I saw some truly unforgettable sights in my recent trip to Japan; the sun setting at the Kiyomizu-dera temple, masses of people crossing the world’s busiest crossing at Tokyo (a la Lost in Translation), a traditional kabuki performance. However amazing, the one thing stands out above the rest was viewing a group of people living with dementia giving it their all in a group karaoke session. Even if pitch and tone may not have been perfect, it was the joy and togetherness in the room that struck me as remarkable.
Karaoke was just one of the pursuits on offer at Yumeno Mizuumi Muna, one of the care settings I visited on the outskirts of Tokyo, as part of an information-swapping trip to Japan, our partners in a global approach to tackling dementia through our respective governments.
Respect for individuality and freedom
Around 80 people attend the day sessions at the centre. Independence and choice are absolutely key here. There is no ‘one size fits all’ approach to activities. People, most living with dementia, and others with disabilities, put their own agenda together for the day, selecting activities upon arrival, which have a bar code attached so everyone knows who is doing what at any given point.
From woodwork to baking to watching samurai movies, everyone does their own thing. Staff are present, but not obtrusive. This is very much about a fiercely guarded respect for individuality and freedom, regardless of a person’s dementia.
Also subtle are the ways in which staff keep a track on people’s cognitive capacity, and any progression in a person’s dementia. People help with tasks such as matching chopsticks ready for the next day, and any difficulty is subtly noted.
Residential care in Japan
As well as day care services, the centre also offers some short and longer term residential care. Each room is, again, individual and made to feel like home. This care – which I am told is pioneering and seen as the way forward in Japan – is paid for through long term care insurance. The system is part funded by by compulsory premiums for all those over the age of 40, and part-funded by national and local taxation.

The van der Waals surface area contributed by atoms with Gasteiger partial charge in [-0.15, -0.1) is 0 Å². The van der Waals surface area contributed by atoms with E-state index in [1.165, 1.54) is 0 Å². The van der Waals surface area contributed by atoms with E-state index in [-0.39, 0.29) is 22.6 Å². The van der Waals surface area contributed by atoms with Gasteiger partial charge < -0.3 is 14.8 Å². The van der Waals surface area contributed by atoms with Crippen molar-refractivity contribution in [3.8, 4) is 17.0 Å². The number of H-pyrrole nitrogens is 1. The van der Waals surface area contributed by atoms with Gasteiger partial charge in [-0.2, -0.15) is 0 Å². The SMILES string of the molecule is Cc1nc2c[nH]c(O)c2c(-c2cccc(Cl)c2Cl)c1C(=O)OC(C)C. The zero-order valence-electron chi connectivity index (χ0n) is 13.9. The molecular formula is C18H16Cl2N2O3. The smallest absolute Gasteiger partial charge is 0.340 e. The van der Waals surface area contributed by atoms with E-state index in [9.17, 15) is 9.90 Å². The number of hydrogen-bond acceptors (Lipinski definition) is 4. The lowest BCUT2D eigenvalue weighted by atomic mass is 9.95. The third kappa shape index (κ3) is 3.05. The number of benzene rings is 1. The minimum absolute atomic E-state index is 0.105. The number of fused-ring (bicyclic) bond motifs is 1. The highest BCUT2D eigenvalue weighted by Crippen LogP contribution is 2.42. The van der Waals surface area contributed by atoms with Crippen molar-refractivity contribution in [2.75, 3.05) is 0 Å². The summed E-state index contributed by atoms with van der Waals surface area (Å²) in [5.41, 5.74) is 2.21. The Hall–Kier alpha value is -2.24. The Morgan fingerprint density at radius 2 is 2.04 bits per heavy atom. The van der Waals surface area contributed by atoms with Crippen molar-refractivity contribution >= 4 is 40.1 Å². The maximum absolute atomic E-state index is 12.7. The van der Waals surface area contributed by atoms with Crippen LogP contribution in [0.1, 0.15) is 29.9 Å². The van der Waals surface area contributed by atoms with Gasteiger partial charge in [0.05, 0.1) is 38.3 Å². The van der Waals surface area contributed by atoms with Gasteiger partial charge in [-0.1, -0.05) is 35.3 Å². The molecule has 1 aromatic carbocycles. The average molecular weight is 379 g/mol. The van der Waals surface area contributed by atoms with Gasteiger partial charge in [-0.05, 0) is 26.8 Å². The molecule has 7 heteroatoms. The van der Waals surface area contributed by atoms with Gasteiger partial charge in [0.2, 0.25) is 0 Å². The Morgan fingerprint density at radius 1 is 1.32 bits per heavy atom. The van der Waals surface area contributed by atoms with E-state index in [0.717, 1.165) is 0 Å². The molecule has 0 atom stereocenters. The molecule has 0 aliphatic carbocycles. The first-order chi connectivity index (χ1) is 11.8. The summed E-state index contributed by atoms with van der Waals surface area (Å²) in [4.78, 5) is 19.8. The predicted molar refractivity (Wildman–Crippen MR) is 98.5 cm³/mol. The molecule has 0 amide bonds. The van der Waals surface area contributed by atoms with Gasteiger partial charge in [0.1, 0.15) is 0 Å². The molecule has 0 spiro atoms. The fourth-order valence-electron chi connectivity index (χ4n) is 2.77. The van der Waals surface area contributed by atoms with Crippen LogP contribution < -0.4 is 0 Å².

‘Co-payments’ of around 10 per cent, are paid by everyone receiving care. Given the ticking time bomb that is the cost of social care here, and the drain on family resources that can kick in at the same time as diagnosis, it seems the Japanese have found a way to not only deliver care that has respect at its heart, but to pay for it too in an equitable way. The poorest people receive the care they need, and those with greater funds pay higher co-payments.
‘Creating happiness’ for people with dementia
The happiness at the centre was palpable, and that wasn’t a one off. With my host, Hiroko Sugawara, of the National Caravan-Mate Coordinating Committee, Japan’s version of Dementia Friends, and interpreter Midori, we then headed off to the Noto Community Care Centre, whose approach is to ‘create happiness’ and enable people to live well. Here there is also a mix of day and residential care. Residents live in groups of nine. One woman took me to see her room, proudly pointing out the elements that showed her individuality.
As I watched people chatting or embroidering together, there was a real sense of contentment. This, I was advised, is how the success of the care provided is assessed.
Dementia Friends in Japan
The next day, the learning continued, as we shared information on Dementia Friends, as well as the Caravan Mates movement it was inspired by. I presented a Dementia Friends session to 500 people at a conference and awards ceremony, which, was well received. We then had a great question and answer session on approaches, and the cultural differences which underpin these.
There is much less interactivity in the Japanese model, and more of an emphasis on learning about dementia. Whatever the differences, we agreed that any movement that has inspired millions of people here and in Japan to learn more about dementia, and to act, is remarkable to see, and that there is a lot we can learn from each other.
Greater understanding is one thing, action is quite another. I was privileged to watch the awards ceremony, which rewarded dedication to building dementia friendly communities. People had travelled from across Japan to share their innovations, which ranged from engaging university students in finding people with dementia who had become lost to dementia cafes and a fire station working hand in hand with the police in a groundbreaking partnership. They were people of all ages and backgrounds; people with a shared purpose to create communities in which people affected by dementia could fully participate, built upon a principle of respect for everyone. That is an inspiring sight.
Find out more
- Find out more about how Dementia Friends operates internationally
- Read our blog post on Dementia Friends Nigeria – tackling a global health epidemic